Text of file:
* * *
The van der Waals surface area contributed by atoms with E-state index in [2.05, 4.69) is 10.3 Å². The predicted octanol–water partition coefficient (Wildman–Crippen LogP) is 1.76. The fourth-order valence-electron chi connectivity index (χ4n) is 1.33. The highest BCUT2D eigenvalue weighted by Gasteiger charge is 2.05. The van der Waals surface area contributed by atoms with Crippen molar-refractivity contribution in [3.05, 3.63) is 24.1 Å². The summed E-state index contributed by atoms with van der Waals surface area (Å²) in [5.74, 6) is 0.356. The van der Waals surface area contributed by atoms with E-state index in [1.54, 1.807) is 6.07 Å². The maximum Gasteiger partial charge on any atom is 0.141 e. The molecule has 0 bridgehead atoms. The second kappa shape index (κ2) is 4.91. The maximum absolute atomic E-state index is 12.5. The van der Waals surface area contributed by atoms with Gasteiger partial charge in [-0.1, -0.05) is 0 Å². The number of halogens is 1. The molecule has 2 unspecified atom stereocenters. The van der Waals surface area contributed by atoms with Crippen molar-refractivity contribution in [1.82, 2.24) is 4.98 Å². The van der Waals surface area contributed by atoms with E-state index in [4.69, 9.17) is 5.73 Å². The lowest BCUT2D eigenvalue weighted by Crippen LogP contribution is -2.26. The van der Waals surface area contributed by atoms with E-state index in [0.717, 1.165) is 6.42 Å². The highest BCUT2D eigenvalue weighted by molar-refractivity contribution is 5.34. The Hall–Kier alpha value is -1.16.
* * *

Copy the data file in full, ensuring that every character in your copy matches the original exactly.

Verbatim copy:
The van der Waals surface area contributed by atoms with E-state index in [2.05, 4.69) is 10.3 Å². The predicted octanol–water partition coefficient (Wildman–Crippen LogP) is 1.76. The fourth-order valence-electron chi connectivity index (χ4n) is 1.33. The highest BCUT2D eigenvalue weighted by Gasteiger charge is 2.05. The van der Waals surface area contributed by atoms with Crippen molar-refractivity contribution in [3.05, 3.63) is 24.1 Å². The summed E-state index contributed by atoms with van der Waals surface area (Å²) in [5.74, 6) is 0.356. The van der Waals surface area contributed by atoms with E-state index in [1.54, 1.807) is 6.07 Å². The maximum Gasteiger partial charge on any atom is 0.141 e. The molecule has 0 bridgehead atoms. The second kappa shape index (κ2) is 4.91. The maximum absolute atomic E-state index is 12.5. The van der Waals surface area contributed by atoms with Gasteiger partial charge in [-0.1, -0.05) is 0 Å². The number of halogens is 1. The molecule has 2 unspecified atom stereocenters. The van der Waals surface area contributed by atoms with Crippen molar-refractivity contribution in [1.82, 2.24) is 4.98 Å². The van der Waals surface area contributed by atoms with E-state index in [4.69, 9.17) is 5.73 Å². The lowest BCUT2D eigenvalue weighted by Crippen LogP contribution is -2.26. The van der Waals surface area contributed by atoms with E-state index in [0.717, 1.165) is 6.42 Å². The highest BCUT2D eigenvalue weighted by molar-refractivity contribution is 5.34. The Hall–Kier alpha value is -1.16.